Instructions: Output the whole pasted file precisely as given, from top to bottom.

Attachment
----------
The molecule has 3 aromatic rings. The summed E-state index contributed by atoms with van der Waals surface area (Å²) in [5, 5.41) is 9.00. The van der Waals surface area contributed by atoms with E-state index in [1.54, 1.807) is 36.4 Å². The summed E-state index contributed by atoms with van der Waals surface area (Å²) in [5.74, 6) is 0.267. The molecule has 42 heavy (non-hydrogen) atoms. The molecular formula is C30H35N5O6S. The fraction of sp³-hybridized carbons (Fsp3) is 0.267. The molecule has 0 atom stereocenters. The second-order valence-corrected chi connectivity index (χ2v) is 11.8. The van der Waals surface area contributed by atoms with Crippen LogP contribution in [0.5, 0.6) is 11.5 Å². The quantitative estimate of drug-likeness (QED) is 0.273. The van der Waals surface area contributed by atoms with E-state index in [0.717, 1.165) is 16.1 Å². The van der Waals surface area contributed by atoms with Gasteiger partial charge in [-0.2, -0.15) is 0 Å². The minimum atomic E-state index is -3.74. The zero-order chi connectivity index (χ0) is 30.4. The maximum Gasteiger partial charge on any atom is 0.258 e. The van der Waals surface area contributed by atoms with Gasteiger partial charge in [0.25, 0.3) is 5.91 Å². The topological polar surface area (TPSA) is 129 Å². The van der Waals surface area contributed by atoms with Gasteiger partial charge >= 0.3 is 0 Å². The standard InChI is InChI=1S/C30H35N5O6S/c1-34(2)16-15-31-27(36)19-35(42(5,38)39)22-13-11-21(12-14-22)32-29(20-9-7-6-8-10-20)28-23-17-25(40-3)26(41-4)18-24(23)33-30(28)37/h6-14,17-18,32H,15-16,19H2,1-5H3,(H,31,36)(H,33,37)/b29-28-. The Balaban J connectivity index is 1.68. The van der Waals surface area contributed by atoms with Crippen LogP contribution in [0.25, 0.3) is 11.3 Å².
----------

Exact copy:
The molecule has 3 aromatic rings. The summed E-state index contributed by atoms with van der Waals surface area (Å²) in [5, 5.41) is 9.00. The van der Waals surface area contributed by atoms with E-state index in [1.54, 1.807) is 36.4 Å². The summed E-state index contributed by atoms with van der Waals surface area (Å²) in [5.74, 6) is 0.267. The molecule has 42 heavy (non-hydrogen) atoms. The molecular formula is C30H35N5O6S. The fraction of sp³-hybridized carbons (Fsp3) is 0.267. The molecule has 0 atom stereocenters. The second-order valence-corrected chi connectivity index (χ2v) is 11.8. The van der Waals surface area contributed by atoms with Crippen LogP contribution in [0.5, 0.6) is 11.5 Å². The quantitative estimate of drug-likeness (QED) is 0.273. The van der Waals surface area contributed by atoms with E-state index in [0.717, 1.165) is 16.1 Å². The van der Waals surface area contributed by atoms with Gasteiger partial charge in [-0.2, -0.15) is 0 Å². The minimum atomic E-state index is -3.74. The zero-order chi connectivity index (χ0) is 30.4. The maximum Gasteiger partial charge on any atom is 0.258 e. The van der Waals surface area contributed by atoms with Gasteiger partial charge in [0.25, 0.3) is 5.91 Å². The topological polar surface area (TPSA) is 129 Å². The van der Waals surface area contributed by atoms with Gasteiger partial charge >= 0.3 is 0 Å². The standard InChI is InChI=1S/C30H35N5O6S/c1-34(2)16-15-31-27(36)19-35(42(5,38)39)22-13-11-21(12-14-22)32-29(20-9-7-6-8-10-20)28-23-17-25(40-3)26(41-4)18-24(23)33-30(28)37/h6-14,17-18,32H,15-16,19H2,1-5H3,(H,31,36)(H,33,37)/b29-28-. The Balaban J connectivity index is 1.68. The van der Waals surface area contributed by atoms with Crippen LogP contribution in [0.25, 0.3) is 11.3 Å².